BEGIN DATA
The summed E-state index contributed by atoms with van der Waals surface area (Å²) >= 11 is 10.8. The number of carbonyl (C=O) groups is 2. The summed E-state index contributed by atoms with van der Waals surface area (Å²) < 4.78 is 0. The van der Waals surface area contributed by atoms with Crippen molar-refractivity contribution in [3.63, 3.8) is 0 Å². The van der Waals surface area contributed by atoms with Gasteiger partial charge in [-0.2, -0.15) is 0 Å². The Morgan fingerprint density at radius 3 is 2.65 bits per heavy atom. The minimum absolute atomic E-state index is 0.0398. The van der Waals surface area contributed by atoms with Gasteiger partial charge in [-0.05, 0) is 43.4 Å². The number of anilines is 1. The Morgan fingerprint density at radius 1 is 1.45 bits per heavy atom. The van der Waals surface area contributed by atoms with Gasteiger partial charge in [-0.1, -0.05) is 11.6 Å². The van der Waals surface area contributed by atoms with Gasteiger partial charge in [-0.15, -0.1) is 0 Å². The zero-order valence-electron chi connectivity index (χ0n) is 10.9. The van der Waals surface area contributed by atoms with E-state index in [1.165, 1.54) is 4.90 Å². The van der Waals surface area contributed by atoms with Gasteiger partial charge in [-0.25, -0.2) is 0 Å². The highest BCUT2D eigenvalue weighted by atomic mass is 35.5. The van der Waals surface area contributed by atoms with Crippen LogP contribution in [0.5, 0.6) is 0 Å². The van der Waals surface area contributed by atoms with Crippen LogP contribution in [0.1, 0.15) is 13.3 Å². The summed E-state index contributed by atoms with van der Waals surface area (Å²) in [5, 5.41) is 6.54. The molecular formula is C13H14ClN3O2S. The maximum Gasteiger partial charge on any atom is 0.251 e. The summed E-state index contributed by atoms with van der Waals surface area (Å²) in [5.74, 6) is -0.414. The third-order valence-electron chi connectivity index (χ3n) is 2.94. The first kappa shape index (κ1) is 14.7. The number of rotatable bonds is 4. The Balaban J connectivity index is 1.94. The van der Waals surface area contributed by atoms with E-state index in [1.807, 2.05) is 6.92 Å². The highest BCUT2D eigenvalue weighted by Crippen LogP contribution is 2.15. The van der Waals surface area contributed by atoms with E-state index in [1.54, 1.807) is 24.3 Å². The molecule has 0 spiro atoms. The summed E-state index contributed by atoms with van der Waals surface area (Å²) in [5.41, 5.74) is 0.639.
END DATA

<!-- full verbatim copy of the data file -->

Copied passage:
The summed E-state index contributed by atoms with van der Waals surface area (Å²) >= 11 is 10.8. The number of carbonyl (C=O) groups is 2. The summed E-state index contributed by atoms with van der Waals surface area (Å²) < 4.78 is 0. The van der Waals surface area contributed by atoms with Crippen molar-refractivity contribution in [3.63, 3.8) is 0 Å². The van der Waals surface area contributed by atoms with Gasteiger partial charge in [-0.2, -0.15) is 0 Å². The Morgan fingerprint density at radius 3 is 2.65 bits per heavy atom. The minimum absolute atomic E-state index is 0.0398. The van der Waals surface area contributed by atoms with Gasteiger partial charge in [-0.05, 0) is 43.4 Å². The number of anilines is 1. The Morgan fingerprint density at radius 1 is 1.45 bits per heavy atom. The van der Waals surface area contributed by atoms with Gasteiger partial charge in [-0.1, -0.05) is 11.6 Å². The van der Waals surface area contributed by atoms with Gasteiger partial charge in [-0.15, -0.1) is 0 Å². The zero-order valence-electron chi connectivity index (χ0n) is 10.9. The van der Waals surface area contributed by atoms with E-state index in [1.165, 1.54) is 4.90 Å². The van der Waals surface area contributed by atoms with Gasteiger partial charge in [-0.25, -0.2) is 0 Å². The highest BCUT2D eigenvalue weighted by atomic mass is 35.5. The van der Waals surface area contributed by atoms with Crippen LogP contribution in [0.5, 0.6) is 0 Å². The van der Waals surface area contributed by atoms with Crippen LogP contribution in [0.1, 0.15) is 13.3 Å². The summed E-state index contributed by atoms with van der Waals surface area (Å²) in [5, 5.41) is 6.54. The molecular formula is C13H14ClN3O2S. The maximum Gasteiger partial charge on any atom is 0.251 e. The summed E-state index contributed by atoms with van der Waals surface area (Å²) in [5.74, 6) is -0.414. The third-order valence-electron chi connectivity index (χ3n) is 2.94. The first kappa shape index (κ1) is 14.7. The number of rotatable bonds is 4. The Balaban J connectivity index is 1.94. The van der Waals surface area contributed by atoms with E-state index in [1.807, 2.05) is 6.92 Å². The highest BCUT2D eigenvalue weighted by Crippen LogP contribution is 2.15. The van der Waals surface area contributed by atoms with E-state index in [1.54, 1.807) is 24.3 Å². The molecule has 0 spiro atoms. The summed E-state index contributed by atoms with van der Waals surface area (Å²) in [5.41, 5.74) is 0.639.